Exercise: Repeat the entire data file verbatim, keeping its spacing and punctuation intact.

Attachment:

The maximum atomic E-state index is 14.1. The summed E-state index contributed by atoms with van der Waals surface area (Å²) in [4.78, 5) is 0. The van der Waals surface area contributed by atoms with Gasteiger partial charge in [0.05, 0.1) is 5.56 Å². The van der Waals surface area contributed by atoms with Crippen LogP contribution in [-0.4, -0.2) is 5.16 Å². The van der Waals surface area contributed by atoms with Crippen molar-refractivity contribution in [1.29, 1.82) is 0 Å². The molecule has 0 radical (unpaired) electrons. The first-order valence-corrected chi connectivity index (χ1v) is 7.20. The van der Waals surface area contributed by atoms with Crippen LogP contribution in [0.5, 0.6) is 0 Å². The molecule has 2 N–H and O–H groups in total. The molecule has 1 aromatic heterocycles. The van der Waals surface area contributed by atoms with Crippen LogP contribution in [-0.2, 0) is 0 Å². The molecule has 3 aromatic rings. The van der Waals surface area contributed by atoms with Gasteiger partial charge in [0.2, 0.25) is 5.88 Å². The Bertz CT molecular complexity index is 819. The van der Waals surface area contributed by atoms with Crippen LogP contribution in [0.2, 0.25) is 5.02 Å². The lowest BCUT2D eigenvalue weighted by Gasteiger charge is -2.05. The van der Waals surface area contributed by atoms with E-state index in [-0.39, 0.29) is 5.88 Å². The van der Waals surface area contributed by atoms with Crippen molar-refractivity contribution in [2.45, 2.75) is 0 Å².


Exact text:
The maximum atomic E-state index is 14.1. The summed E-state index contributed by atoms with van der Waals surface area (Å²) in [4.78, 5) is 0. The van der Waals surface area contributed by atoms with Gasteiger partial charge in [0.05, 0.1) is 5.56 Å². The van der Waals surface area contributed by atoms with Crippen LogP contribution in [-0.4, -0.2) is 5.16 Å². The van der Waals surface area contributed by atoms with Crippen molar-refractivity contribution in [1.29, 1.82) is 0 Å². The molecule has 0 radical (unpaired) electrons. The first-order valence-corrected chi connectivity index (χ1v) is 7.20. The van der Waals surface area contributed by atoms with Crippen LogP contribution in [0.5, 0.6) is 0 Å². The molecule has 2 N–H and O–H groups in total. The molecule has 1 aromatic heterocycles. The van der Waals surface area contributed by atoms with Crippen LogP contribution in [-0.2, 0) is 0 Å². The molecule has 3 aromatic rings. The van der Waals surface area contributed by atoms with Gasteiger partial charge in [0.2, 0.25) is 5.88 Å². The Bertz CT molecular complexity index is 819. The van der Waals surface area contributed by atoms with Crippen LogP contribution in [0.2, 0.25) is 5.02 Å². The lowest BCUT2D eigenvalue weighted by Gasteiger charge is -2.05. The van der Waals surface area contributed by atoms with E-state index in [-0.39, 0.29) is 5.88 Å². The van der Waals surface area contributed by atoms with Crippen molar-refractivity contribution in [2.45, 2.75) is 0 Å².